Adventures of Cookie the Stray, Chapter 4
Blue Skies Shining on Me
Hours passed along the highway with mile-markers zipping by like posts on a picket fence. When the gas gauge fell to nearly empty, Connie stopped to fill up the tank, then, from the ladies' room at the side of the building, she filled Queenie's water bowl. The pups, still sleeping in the car were carried, one under each arm, to the edge of the concrete pavement where there was a strip of freshly mowed grass. All three dogs romped for a few minutes, taking care of their needs, happy to be outside in the fresh air and sunshine.
She bought a package of peanut butter crackers inside the service station convenience store and shared the last of them with the dogs. Queenie stayed close to her mistress, uneasy from the events of the morning and the unusually long drive. Her master put the pups back into their box, then, found the on ramp and got back on the highway.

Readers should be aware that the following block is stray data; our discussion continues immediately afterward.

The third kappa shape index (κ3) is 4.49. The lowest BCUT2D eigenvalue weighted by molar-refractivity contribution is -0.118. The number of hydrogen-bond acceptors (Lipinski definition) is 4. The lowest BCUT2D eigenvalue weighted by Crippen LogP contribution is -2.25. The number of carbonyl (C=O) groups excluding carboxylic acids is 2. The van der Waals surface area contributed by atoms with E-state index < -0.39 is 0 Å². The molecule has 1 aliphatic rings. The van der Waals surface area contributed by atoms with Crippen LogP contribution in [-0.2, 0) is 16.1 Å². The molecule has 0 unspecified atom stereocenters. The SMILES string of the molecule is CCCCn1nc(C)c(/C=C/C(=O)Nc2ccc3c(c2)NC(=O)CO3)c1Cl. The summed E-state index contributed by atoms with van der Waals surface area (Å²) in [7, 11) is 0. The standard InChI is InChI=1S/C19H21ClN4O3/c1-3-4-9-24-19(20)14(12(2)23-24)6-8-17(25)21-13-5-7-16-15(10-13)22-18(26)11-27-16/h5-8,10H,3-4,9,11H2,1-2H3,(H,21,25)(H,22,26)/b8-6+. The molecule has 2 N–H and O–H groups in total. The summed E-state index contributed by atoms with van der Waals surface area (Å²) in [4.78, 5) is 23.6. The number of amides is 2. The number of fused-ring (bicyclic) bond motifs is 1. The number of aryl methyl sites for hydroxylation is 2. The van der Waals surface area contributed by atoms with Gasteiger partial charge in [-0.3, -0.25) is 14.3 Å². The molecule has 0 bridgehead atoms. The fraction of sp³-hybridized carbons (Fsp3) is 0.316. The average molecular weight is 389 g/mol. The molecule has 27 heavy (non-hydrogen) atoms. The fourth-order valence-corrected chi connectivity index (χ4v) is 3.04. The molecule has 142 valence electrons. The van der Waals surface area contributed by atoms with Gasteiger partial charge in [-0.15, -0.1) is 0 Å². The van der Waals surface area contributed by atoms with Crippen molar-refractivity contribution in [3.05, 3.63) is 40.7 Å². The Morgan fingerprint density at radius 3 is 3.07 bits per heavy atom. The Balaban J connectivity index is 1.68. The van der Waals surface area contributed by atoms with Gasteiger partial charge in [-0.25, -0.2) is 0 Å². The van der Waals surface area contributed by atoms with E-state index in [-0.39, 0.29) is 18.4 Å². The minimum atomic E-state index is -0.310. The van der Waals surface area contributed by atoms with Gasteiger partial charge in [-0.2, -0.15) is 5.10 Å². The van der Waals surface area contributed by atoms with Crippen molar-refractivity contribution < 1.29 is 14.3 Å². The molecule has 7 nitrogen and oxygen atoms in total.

The miles stretched on as the car rocked gently along the pavement. The sun was still high in a bright blue sky painted white with watercolor clouds. Queenie studied the cars and trucks they passed on the three lane highway, watching out of the passenger’s side window as they fell into the distance behind. She always enjoyed traveling with her mistress in the days before the man came along. It felt good to be riding in the car again, just Connie and Queenie and her two pups. After a few hours of car watching she stretched out across the bench seat and put her head in Connie’s lap and fell asleep. When the sun rested against the flat horizon, low in the sky Queenie’s mistress woke her.